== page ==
Trombetta v. State of Florida, 339 F. Supp. 1359 (M.D. Fla. 1972)

US District Court for the Middle District of Florida - 339 F. Supp. 1359 (M.D. Fla. 1972)
March 31, 1972

339 F. Supp. 1359 (1972)

Edward J. TROMBETTA et al., Plaintiffs,
v.
The STATE OF FLORIDA, and Jerry Thomas, as President of the Florida Senate, Defendants.

No. 72-182-Civ. T.

United States District Court, M. D. Florida, Tampa Division.

March 31, 1972.

*1360 Richard H. Frank, Tampa, Fla., Frazier, Tiballi & Schroeder, Fort Lauderdale, Fla., for plaintiffs.

Herbert T. Schwartz, Deputy Atty. Gen. of Fla., Tallahassee, Fla., for defendants.

 
ORDER

HODGES, District Judge.

Article XVI, Section 19 of the Florida Constitution of 1885 (25 F.S.A. 643), which remained intact until supplanted by the new Constitution of 1968, F.S.A. provided as follows:

 
"§ 19. Action on proposed United States constitutional amendment; prerequisite
 
"Section 19. No Convention nor Legislature of this State shall act upon any amendment of the Constitution of the United States proposed by Congress to the several States, unless such Convention or Legislature shall have been elected after such amendment is submitted."

The substance of this provision was modified and carried forward as Article X, Section 1 of the Florida Constitution of 1968 (25 F.S.A. 729), and now provides as follows:

 
"§ 1. Amendments to United States Constitution
 
"The legislature shall not take action on any proposed amendment to the constitution of the United States unless a majority of the members thereof have been elected after the proposed amendment has been submitted for ratification."

This action was filed on March 28, 1972, seeking an adjudication that this organic provision of Florida law is repugnant to Article V of the United States Constitution and is, therefore, void on its face through operation of the Supremacy Clause of Article VI.

Plaintiffs are members of the Florida Legislature which is currently in session. The named Defendants are the State of Florida and Jerry Thomas, as President of the Florida Senate.

Plaintiffs assert standing to sue as members of the Legislature; and the controversy is said to be ripe for judicial determination in that (a) final action was taken in Congress on March 22, 1972, proposing a Twenty-Seventh Amendment to the Constitution of the United States; (b) the Florida House of Representatives on March 24, 1972, adopted a resolution approving the proposed amendment notwithstanding the above-quoted provision of the State Constitution; but (c) the Florida Senate, and particularly its President, the Defendant Jerry Thomas, has refused to take action on the House Resolution because of such provision, i. e., Article X, Section 1 of the Florida Constitution.

Jurisdiction of this Court is alternatively invoked pursuant to 28 U.S.C.A. §§ 1331, 2201 and 2202; 42 U.S.C.A. § 1983; and Articles V and VI of, and the Fourteenth Amendment to, the Constitution of the United States.[1]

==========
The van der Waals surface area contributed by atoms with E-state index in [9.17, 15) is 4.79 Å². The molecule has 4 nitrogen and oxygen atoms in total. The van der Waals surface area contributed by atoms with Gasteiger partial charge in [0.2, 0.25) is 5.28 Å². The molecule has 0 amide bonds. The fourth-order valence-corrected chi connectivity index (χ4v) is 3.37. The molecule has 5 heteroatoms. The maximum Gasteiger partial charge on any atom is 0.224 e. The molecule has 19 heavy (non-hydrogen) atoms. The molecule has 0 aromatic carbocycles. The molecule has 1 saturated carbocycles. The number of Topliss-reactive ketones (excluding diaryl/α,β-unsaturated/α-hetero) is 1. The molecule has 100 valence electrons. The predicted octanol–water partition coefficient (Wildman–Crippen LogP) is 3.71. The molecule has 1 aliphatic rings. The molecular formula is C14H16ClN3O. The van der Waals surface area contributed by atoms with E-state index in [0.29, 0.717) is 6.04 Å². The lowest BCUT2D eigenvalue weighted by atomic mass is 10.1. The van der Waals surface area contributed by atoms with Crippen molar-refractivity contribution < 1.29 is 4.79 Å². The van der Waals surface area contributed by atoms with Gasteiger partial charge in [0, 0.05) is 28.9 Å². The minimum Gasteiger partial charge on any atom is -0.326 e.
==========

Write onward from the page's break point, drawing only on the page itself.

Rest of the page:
*1361 At the urging of the Plaintiffs upon the filing of this action, the Court entered an order directed to the Defendants and requiring them to appear two days hence to show cause "why an injunctive order should not be entered enjoining the Defendants from denying to the Plaintiffs their right to engage in and fulfill the federal function prescribed by Article V of the Constitution of the United States and from declaring Article X, Section 1 of the Florida Constitution void, unenforceable and inoperative." The Defendants appeared at the subject hearing through an Assistant Attorney General and orally moved the dismissal of the complaint on several grounds, reserving the right to file formal written pleadings at a later date. Among other things, the Defendants suggested and vigorously argued that the case is one in which a three-judge court must be convened pursuant to 28 U.S.C.A. §§ 2281 and 2284.

Thus, quite apart from the manifest questions of jurisdiction, venue, scope of injunctive relief and other weighty issues touching the merits of the case, the Court is confronted at the outset with the somewhat unusual situation in which the Defendants, rather than the Plaintiffs, seek a three-judge court. Indeed, the Plaintiffs oppose a three-judge court as unnecessary, and they pray, in effect, for an immediate decree without further ado declaring the challenged provision of the Florida Constitution as invalid, followed by the issuance of "appropriate orders pursuant to the provisions of 28 U.S.C.A. 1651 [the All Writs Act]."[2]

Plaintiffs' argument on the merits of the case as well as the inapplicability of 28 U.S.C.A. §§ 2281 and 2284 proceeds very simply as follows. It is first contended that the function of a State Legislature in ratifying a proposed amendment to the Federal Constitution is a federal function, and it transcends any limitations sought to be imposed by the people of a state. Hawke v. Smith, 253 U.S. 221, 40 S. Ct. 495, 64 L. Ed. 871 (1919); Leser v. Garnett, 258 U.S. 130, 42 S. Ct. 217, 66 L. Ed. 505 (1922). Thus, Plaintiffs continue, Article X, Section 1 of the Florida Constitution is so palpably offensive to Article V of the Federal Constitution that any claim to the contrary would be frivolous and a three-judge court is unnecessary. Bailey v. Patterson, 369 U.S. 31, 82 S. Ct. 549, 7 L. Ed. 2d 512 (1962). See also, Kirkland v. Wallace, 403 F.2d 413 (5th Cir. 1968).